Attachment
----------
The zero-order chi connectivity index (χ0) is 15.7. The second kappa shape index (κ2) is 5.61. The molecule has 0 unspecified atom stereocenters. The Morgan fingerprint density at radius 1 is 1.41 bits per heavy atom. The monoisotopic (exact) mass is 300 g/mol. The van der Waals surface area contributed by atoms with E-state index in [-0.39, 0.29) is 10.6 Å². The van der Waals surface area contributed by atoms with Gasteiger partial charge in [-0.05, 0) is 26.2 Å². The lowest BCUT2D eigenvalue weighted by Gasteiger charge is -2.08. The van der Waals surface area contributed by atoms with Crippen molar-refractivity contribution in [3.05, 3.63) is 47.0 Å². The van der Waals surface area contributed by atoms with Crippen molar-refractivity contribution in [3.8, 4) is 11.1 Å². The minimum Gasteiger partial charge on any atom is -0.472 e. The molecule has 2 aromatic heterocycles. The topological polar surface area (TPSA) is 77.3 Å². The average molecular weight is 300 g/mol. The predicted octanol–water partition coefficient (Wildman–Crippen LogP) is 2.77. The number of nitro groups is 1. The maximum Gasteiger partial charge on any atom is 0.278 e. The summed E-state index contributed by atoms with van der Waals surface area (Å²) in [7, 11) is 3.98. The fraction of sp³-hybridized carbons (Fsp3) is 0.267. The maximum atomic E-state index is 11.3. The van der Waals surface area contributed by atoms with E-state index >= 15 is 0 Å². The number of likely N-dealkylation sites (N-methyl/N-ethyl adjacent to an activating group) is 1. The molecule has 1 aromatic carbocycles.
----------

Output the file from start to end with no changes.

The zero-order chi connectivity index (χ0) is 15.7. The second kappa shape index (κ2) is 5.61. The molecule has 0 unspecified atom stereocenters. The Morgan fingerprint density at radius 1 is 1.41 bits per heavy atom. The monoisotopic (exact) mass is 300 g/mol. The van der Waals surface area contributed by atoms with E-state index in [-0.39, 0.29) is 10.6 Å². The van der Waals surface area contributed by atoms with Gasteiger partial charge in [-0.05, 0) is 26.2 Å². The lowest BCUT2D eigenvalue weighted by Gasteiger charge is -2.08. The van der Waals surface area contributed by atoms with Crippen molar-refractivity contribution in [3.05, 3.63) is 47.0 Å². The van der Waals surface area contributed by atoms with Crippen molar-refractivity contribution in [3.8, 4) is 11.1 Å². The minimum Gasteiger partial charge on any atom is -0.472 e. The molecule has 2 aromatic heterocycles. The topological polar surface area (TPSA) is 77.3 Å². The average molecular weight is 300 g/mol. The predicted octanol–water partition coefficient (Wildman–Crippen LogP) is 2.77. The number of nitro groups is 1. The maximum Gasteiger partial charge on any atom is 0.278 e. The summed E-state index contributed by atoms with van der Waals surface area (Å²) in [7, 11) is 3.98. The fraction of sp³-hybridized carbons (Fsp3) is 0.267. The maximum atomic E-state index is 11.3. The van der Waals surface area contributed by atoms with E-state index >= 15 is 0 Å². The number of likely N-dealkylation sites (N-methyl/N-ethyl adjacent to an activating group) is 1. The molecule has 1 aromatic carbocycles.